The Dodge was shortened up again after that and converted into a tipper for a time before being put out to pasture at Bob’s parents place in Katoomba in 1973. There it sat until five years ago when Bob brought it back to his home where he has been chipping away at the restoration ever since.

Now what about the Mack you say? Well, for the rest of the story we must revert back some years to 1974 again.

Parked up

Following the retirement of the Dodge, Bob went to work driving for others before eventually buying the ’64 B-model Mack in 1974 to once again return to owner-driver life. The union of Bob and that Mack saw the two working on interstate transport, firstly for Halls Van Lines in Milperra, then later Vaughan Transport. Over a two-year period, many miles were covered and a strong bond formed.

In 1976 Bob sold the B-model to his former business partner Warren who worked the truck on coal carting duties around the Lithgow area for some years. Tired and battle weary, the old B-model was eventually parked in Warren’s shed at Mt Victoria sometime in the mid-1980s … and there it stayed.

Warren, who had a penchant for restoring old machinery himself, was mid-way through the resurrection of a traction engine at his Mt Victoria property in 2005, but he would not see its completion. Sadly, he passed away before the job was finished.

Bob Miller’s B-model and James Miller’s Flintstone at the 2017 Sydney Classic and Antique Truck Show

In true Aussie style, Bob and some of his mates completed the traction engine project in Warren’s honour.

During those long hours in Warren’s shed completing the traction engine restoration, Bob’s old Mack was looking on sitting idly in the background in a somewhat less than pristine condition. At the completion of the traction engine project – and at a time when Warren’s sister was eventually ready to sell some of his old equipment – Bob asked if he could have first offer on the old B-model.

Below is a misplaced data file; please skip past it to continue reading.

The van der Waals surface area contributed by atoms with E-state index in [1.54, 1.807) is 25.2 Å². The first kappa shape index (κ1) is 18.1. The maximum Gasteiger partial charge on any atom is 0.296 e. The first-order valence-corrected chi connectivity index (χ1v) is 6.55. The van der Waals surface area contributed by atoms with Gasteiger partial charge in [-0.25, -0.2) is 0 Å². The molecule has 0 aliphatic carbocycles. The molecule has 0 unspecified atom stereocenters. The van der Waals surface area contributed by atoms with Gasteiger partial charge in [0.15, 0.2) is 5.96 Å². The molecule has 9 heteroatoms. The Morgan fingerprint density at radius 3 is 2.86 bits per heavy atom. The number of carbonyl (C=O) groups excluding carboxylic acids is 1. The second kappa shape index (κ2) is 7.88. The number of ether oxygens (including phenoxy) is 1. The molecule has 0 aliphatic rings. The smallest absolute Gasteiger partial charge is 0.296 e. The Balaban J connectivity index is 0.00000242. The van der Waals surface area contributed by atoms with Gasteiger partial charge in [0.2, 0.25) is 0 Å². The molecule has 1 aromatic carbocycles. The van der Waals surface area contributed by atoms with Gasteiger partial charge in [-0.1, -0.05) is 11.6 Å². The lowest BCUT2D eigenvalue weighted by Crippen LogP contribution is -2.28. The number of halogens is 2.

A deal was done and Bob found himself back in possession of his old Mack in around 2007.

Born again

For the next three-years, Bob and his son James (who also owns a classic Flintstone Mack) gradually brought the old truck back to her former splendour.

As Bob tells it, all of the truck’s springs were broken and had to be replaced. Carrolls Springs fabricated new springs and all of the brakes were overhauled by the father and son team at Bob’s home. Apart from the springs, brakes and some universal joints, the restoration was mostly cosmetic. Bob did point out that after all those years working on the coal; the black dust had gotten into literally every corner and crevice of the truck.

Bob gives the Mack a blast of Aerostart to get the old girl rolling each morning

The engine and driveline remain untouched, although Bob does admit that like many who enjoy their first coffee of the morning to get the day started, the old B-model’s engine takes hers with a splash of Aerostart.

The truck features a Mack Thermodyne engine producing 160hp. This power is stirred and distributed to the diff by a Mack 18-speed Quadruplex twin-stick transmission. No fancy AMTs here.

Using a makeshift spray booth set up in his back yard, the make-up was re-applied to paint the old Mack back to her original, sky-blue hue to complete the job.

Mack Kenworth rivalry.jpg

Before the world went to hell in a handcart (COVID-19), Bob was a regular at truck shows and the Haulin’ the Hume truck rally which he sorely misses.

"It’s been a quiet 18-months or so," Bob laments. "With all the cancellations of truck events the old truck hasn’t been out much."

Occupying the need to get behind the wheel these days, Bob can be found driving the local school bus twice a day, and of course there’s always something to do on the old Dodge parked out the back.

One thing is for sure, driving that school bus these days must be a lot easier than running the highway in the old B-model. I’d even wager a bet that the school bus doesn’t have twin gear sticks to contend with, just excitable school kids. I’m not sure which would prove the most troublesome? I’ll let you decide.